Well, for today, I thought that I’d look at why some older creative works can seemingly become better with time. This was something that I noticed when I happened to re-listen to Iron Maiden’s “The Final Frontier” album from 2010 a while before writing this article. When this album was originally released, I really liked a few songs from it but didn’t quite consider it to be one of Iron Maiden’s better albums.
But, a few years later, it seems like a considerably better album than I’d originally thought that it was. So, I thought that I’d look at a few possible reasons why some creative works can seemingly become better with the passage of time.
1) Hype and expectations: Carrying on with the example I used earlier, Iron Maiden albums are one of the few things that I tend to buy when they’re still “new”. When a new Iron Maiden album is released, it’s an incredibly exciting time. There’s a lot of expectations and pre-release information (and the occasional music video) on the internet. The same sort of thing is probably true for anything made by your favourite musicians, writers, game developers etc..
One of the advantages of revisiting things that have stopped being new (or looking for older creative works) is that they aren’t surrounded by lots of hype and expectations. In other words, it’s easier to look at these things on their own merits. If something is good, but different, then this is easier to see when your mind isn’t clouded by hype and anticipation.
It’s also easier to see these things as one stage in a band’s, novelist’s or game franchise’s creative development when you can also see later things that have been made by the same people. Being able to put a creative work in context can sometimes make it seem even better as a result (either because you can see hints of older works or newer works in it).
2) Nostalgia and historical curiosity: This is a fairly obvious one, but looking at older creative works can be a great way to “travel back in time” to better parts of our lives or to interesting parts of the past. This alone can make some creative works seem a lot better than they probably were at the time.
For me, a good example of this is an American TV show from the 1990s called “Lois & Clark: The New Adventures Of Superman“. I saw at least two episodes of this on the BBC when I was a child. But, I considered it to be somewhat cheesy. It wasn’t a bad program, but it didn’t really impress me as much as other TV shows of the time did.
Yet, during a “1990s nostalgia” phase late last year and earlier this year, I ended up getting most of the show on DVD. This time round, it seemed to sum up everything wonderful about the 1990s. The fashions! The set design! The production values! The optimistic attitudes! The guest stars! The humour! The gloriously silly storylines! I could go on. But, the show seems to work a lot better as a “retro” historical artefact than it did when it was actually “modern”.
So, yes, when something goes from being current to being “a way to step back into the past” or even “a way to escape from the present day for a while”, it will generally seem better as a result.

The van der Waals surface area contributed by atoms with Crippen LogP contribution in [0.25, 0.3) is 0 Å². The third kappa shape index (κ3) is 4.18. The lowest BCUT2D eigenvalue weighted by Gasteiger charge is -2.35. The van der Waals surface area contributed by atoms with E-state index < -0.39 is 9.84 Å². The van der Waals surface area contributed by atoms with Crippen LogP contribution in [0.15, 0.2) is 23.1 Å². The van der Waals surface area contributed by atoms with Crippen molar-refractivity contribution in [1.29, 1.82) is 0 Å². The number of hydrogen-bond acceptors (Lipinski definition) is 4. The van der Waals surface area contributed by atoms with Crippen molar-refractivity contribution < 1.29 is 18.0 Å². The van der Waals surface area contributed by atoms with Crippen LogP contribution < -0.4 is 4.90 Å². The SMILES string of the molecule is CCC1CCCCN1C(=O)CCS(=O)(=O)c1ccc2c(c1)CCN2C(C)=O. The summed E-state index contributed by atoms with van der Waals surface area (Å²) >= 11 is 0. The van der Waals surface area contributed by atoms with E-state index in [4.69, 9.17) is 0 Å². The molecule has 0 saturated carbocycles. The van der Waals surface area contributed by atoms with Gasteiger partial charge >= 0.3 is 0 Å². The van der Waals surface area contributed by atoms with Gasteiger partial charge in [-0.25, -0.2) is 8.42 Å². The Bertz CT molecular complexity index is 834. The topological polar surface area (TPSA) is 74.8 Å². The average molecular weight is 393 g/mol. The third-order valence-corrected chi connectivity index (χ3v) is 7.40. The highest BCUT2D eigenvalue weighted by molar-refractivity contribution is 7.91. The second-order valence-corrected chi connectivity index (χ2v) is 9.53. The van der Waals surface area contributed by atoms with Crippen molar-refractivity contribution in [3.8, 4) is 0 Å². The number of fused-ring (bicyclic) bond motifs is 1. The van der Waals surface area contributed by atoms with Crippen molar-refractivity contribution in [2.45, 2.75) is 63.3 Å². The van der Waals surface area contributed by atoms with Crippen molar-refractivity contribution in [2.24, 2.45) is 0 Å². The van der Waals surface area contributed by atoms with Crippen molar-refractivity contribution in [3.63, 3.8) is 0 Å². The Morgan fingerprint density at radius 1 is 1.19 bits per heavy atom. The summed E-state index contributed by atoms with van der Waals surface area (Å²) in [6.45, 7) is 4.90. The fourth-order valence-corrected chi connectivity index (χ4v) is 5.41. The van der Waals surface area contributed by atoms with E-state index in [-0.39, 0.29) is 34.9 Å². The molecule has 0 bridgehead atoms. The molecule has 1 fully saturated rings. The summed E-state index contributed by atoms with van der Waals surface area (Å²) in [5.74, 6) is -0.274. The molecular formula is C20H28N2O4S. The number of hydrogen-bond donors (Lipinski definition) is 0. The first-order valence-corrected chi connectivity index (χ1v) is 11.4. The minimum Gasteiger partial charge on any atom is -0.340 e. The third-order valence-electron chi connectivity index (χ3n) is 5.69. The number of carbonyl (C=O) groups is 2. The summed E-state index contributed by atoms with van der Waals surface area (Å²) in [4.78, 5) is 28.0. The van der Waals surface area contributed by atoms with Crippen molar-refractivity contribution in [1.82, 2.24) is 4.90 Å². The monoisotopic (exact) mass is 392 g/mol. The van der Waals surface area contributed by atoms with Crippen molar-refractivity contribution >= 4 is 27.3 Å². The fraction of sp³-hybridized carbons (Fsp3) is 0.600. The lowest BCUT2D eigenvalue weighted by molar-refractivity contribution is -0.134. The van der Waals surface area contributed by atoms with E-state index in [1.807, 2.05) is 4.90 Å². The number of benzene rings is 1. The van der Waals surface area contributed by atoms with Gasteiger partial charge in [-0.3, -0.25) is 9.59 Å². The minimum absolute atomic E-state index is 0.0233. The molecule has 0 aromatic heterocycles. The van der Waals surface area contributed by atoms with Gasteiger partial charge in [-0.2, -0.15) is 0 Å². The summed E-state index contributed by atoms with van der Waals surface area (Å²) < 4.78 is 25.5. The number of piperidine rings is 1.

3) You’re older: Following on from my last point, if you revisit a creative work several years after you first encountered it, then you aren’t the same person you were then. You’ve got more experience, you’re more intelligent and your tastes might be very slightly different.
As such, you’re more likely to see things that your younger self dismissed as “boring” or “crap” in a slightly different way. You’re more likely to pick up nuances or themes in a creative work that your younger self might have missed. You’re more likely to be able to empathise more with some characters than you were before. You’re more likely to enjoy things like slower-paced storytelling, philosophical depth or narrative complexity.
Of course, this sort of thing can cut both ways. Things that seemed really cool when you were younger can seem trite, superficial and/or embarassing when you’re slightly older. But, even so, it will allow you to enjoy some creative works significantly more than you did when you were younger.
4) Modern culture: This one is a bit cynical, but one reason why creative works that seemed “mediocre” when they were new can seem “amazing” when they’re a bit older can be because current culture has got worse.
When this sort of thing happens then anything from a time that you consider to be a “golden age” gets an almost instant upgrade. After all, it’s better than the modern stuff by comparison. A good example of this can probably be seen with many computer and video games.
Even slightly “mediocre” games from the past can seem better when compared to everything I’ve seen and read about their modern counterparts. For example, even the crappiest 1990s first-person shooter game will still include things like non-linear level design, imaginative weapon designs, a focus on single-player gameplay etc.. But, from everything I’ve heard about FPS games from this decade, many of them seem to be linear, militaristic, simplified, multiplayer-focused things that focus more on fancy graphics than enjoyable gameplay.
So, yes, if one of your favourite genres of entertainment has gone downhill in recent years, then even mediocre things from the past can start to look like masterpieces.
Anyway, I hope that this was interesting 🙂